Chaput and a number of his colleagues at the UT computer science graduate school set up the museum in 1997 because they recognized a new era in art, the digital age, of which the Internet would be one medium. "One of the many wonderful things about the Internet," says Chaput, now AMODA president, "is that it gives schmoes like you and me the opportunity of doing things big. It doesn't matter if you're some pimply 13-year-old in your bedroom or you're Dell: Your Web site is the same size, on the same screen and gives you the same voice."

Case in point:, where visitors may download software to create their own animation. When complete, visitors may upload the animation to the site, to be displayed there at the theatre. One animated short recently donated to a character called Baby Moon wreaking revenge on the White House for sticking a flag on his mom's butt.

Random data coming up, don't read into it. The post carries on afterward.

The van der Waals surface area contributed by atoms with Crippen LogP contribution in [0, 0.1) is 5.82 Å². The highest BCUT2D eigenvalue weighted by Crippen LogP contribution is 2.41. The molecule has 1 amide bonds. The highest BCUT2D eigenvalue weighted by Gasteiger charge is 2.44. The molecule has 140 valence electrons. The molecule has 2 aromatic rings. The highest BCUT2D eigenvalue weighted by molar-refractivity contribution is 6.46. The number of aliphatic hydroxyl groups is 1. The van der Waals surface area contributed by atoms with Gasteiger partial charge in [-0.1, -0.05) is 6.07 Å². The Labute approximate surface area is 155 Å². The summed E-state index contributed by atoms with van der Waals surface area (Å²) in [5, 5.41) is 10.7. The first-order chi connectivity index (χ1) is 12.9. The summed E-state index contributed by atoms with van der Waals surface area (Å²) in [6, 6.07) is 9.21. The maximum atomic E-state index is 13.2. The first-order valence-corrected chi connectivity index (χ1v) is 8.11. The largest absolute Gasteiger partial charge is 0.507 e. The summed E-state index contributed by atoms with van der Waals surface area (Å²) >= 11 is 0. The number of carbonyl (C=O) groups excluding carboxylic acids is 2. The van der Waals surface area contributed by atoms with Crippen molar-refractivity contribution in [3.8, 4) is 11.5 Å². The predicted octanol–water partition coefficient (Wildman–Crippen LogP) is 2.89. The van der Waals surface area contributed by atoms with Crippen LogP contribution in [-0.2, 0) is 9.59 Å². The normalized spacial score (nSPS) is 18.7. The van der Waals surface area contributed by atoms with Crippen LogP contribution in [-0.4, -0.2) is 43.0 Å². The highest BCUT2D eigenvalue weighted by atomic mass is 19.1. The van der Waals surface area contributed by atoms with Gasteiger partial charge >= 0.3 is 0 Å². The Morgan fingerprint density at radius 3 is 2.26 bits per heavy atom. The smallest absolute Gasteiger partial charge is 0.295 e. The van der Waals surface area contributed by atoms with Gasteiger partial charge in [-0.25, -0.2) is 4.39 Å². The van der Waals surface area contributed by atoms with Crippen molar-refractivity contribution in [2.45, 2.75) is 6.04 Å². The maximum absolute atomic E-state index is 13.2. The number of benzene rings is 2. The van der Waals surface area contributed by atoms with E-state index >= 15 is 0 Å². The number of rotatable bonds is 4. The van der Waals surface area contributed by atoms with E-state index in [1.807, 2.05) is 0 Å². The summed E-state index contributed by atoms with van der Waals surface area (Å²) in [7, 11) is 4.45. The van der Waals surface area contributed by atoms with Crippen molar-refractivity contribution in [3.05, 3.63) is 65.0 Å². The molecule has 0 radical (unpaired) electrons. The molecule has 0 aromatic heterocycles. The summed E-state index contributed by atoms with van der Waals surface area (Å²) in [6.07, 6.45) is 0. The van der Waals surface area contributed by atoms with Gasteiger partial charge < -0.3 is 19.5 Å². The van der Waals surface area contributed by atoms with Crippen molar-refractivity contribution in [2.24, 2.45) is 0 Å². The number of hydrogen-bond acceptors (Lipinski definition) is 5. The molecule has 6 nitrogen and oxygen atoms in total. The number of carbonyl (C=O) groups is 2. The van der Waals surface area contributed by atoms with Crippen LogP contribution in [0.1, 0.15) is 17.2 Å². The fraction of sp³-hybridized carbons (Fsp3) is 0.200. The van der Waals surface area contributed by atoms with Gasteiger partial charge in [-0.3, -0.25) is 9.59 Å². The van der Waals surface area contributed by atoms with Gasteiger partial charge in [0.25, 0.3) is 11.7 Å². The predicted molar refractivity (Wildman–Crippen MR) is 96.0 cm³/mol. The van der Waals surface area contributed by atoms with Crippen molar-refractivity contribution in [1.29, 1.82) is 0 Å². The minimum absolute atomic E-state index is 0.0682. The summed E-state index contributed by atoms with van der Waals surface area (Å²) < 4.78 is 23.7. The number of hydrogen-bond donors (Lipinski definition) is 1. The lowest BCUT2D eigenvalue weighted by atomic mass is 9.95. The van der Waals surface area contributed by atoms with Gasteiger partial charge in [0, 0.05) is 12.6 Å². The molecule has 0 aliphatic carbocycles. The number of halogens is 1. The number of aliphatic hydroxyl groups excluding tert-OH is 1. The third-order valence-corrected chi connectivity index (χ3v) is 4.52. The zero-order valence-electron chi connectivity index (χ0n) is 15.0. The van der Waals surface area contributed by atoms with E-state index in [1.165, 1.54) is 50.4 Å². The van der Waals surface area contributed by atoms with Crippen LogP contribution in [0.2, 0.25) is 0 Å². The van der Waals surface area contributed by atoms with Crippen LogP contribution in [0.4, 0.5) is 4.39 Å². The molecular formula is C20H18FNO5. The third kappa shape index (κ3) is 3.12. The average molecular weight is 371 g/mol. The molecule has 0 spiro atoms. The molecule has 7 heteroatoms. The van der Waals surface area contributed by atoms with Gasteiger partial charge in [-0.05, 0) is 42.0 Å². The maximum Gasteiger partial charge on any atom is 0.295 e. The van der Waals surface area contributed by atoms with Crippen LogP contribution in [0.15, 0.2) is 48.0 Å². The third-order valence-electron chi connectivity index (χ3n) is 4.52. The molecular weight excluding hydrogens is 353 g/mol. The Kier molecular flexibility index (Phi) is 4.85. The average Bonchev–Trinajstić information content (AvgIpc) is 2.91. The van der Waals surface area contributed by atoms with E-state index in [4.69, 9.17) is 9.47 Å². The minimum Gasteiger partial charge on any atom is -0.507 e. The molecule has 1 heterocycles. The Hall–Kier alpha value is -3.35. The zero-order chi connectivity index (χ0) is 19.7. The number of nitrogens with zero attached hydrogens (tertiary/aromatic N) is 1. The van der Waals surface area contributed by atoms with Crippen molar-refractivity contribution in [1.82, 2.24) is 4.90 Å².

Chaput recommended this Web site and its inventor, Austinite Alan Watts. When I visited 16color, the software worked easily. I used the mouse to draw on the canvas, deciding not to experiment with the painting options. After completing the first frame, I moved the frame dial to "2." An outline of the previous sketch remained, so I traced over it. I produced a 3-second matchstick cartoon titled "Old Man, Desperate for a Smoke."

My creation turns out to require a little post-production; the seven frames tumble together so fast that test audiences have found the tragic and comic elements difficult to distinguish. Thankfully, Watts posts an e-mail address for inquiries about everything from technique to marketing.

"What 16color has done for many people is give them a place to have their work seen by thousands," says Watts. Watts' experienced eyes almost popped when he realized that the Baby Moon series was the work of a first-time animator. It transpired that the contributor, screen name K@boom, was a 16-year-old in El Salvador. Through Watts, K@Boom ended up doing some animation for Nickelodeon and had some of his 16color work featured in Cinematexas 2000.